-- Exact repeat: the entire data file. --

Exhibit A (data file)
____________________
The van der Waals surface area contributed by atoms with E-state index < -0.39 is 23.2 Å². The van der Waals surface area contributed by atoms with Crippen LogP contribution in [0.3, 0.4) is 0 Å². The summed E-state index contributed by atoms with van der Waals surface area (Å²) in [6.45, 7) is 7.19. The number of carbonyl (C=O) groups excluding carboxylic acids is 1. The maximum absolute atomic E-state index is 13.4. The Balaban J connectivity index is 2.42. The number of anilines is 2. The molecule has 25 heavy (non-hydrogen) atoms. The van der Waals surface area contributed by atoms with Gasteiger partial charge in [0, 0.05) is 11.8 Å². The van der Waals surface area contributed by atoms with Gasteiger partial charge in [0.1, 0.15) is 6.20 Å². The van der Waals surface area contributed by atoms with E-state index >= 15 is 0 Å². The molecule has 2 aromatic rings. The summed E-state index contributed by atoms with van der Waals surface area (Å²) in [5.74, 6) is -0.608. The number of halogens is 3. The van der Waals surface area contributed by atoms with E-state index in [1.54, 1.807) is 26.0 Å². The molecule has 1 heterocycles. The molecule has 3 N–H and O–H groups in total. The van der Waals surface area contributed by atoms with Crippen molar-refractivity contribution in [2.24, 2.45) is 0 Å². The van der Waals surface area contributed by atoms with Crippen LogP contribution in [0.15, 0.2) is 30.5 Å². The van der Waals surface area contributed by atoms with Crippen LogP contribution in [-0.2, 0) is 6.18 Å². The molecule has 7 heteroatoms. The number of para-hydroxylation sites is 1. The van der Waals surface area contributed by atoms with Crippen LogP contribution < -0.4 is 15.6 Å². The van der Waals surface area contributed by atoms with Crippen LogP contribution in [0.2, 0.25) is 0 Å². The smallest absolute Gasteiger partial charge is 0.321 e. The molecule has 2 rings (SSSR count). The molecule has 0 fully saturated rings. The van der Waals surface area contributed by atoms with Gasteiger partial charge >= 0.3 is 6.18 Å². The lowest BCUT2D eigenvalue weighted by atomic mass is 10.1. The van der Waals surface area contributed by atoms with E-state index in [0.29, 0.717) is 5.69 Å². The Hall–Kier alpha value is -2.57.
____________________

The van der Waals surface area contributed by atoms with E-state index < -0.39 is 23.2 Å². The van der Waals surface area contributed by atoms with Crippen LogP contribution in [0.3, 0.4) is 0 Å². The summed E-state index contributed by atoms with van der Waals surface area (Å²) in [6.45, 7) is 7.19. The number of carbonyl (C=O) groups excluding carboxylic acids is 1. The maximum absolute atomic E-state index is 13.4. The Balaban J connectivity index is 2.42. The number of anilines is 2. The molecule has 25 heavy (non-hydrogen) atoms. The van der Waals surface area contributed by atoms with Gasteiger partial charge in [0, 0.05) is 11.8 Å². The van der Waals surface area contributed by atoms with Gasteiger partial charge in [0.1, 0.15) is 6.20 Å². The van der Waals surface area contributed by atoms with E-state index >= 15 is 0 Å². The molecule has 2 aromatic rings. The summed E-state index contributed by atoms with van der Waals surface area (Å²) in [5.74, 6) is -0.608. The number of halogens is 3. The van der Waals surface area contributed by atoms with E-state index in [1.54, 1.807) is 26.0 Å². The molecule has 1 heterocycles. The molecule has 3 N–H and O–H groups in total. The van der Waals surface area contributed by atoms with Crippen molar-refractivity contribution in [2.24, 2.45) is 0 Å². The van der Waals surface area contributed by atoms with Crippen LogP contribution in [0.15, 0.2) is 30.5 Å². The van der Waals surface area contributed by atoms with Crippen LogP contribution in [-0.2, 0) is 6.18 Å². The molecule has 7 heteroatoms. The number of para-hydroxylation sites is 1. The van der Waals surface area contributed by atoms with Crippen LogP contribution < -0.4 is 15.6 Å². The van der Waals surface area contributed by atoms with Crippen LogP contribution in [0.2, 0.25) is 0 Å². The smallest absolute Gasteiger partial charge is 0.321 e. The molecule has 2 rings (SSSR count). The molecule has 0 fully saturated rings. The van der Waals surface area contributed by atoms with Gasteiger partial charge >= 0.3 is 6.18 Å². The lowest BCUT2D eigenvalue weighted by atomic mass is 10.1. The van der Waals surface area contributed by atoms with E-state index in [0.29, 0.717) is 5.69 Å². The Hall–Kier alpha value is -2.57.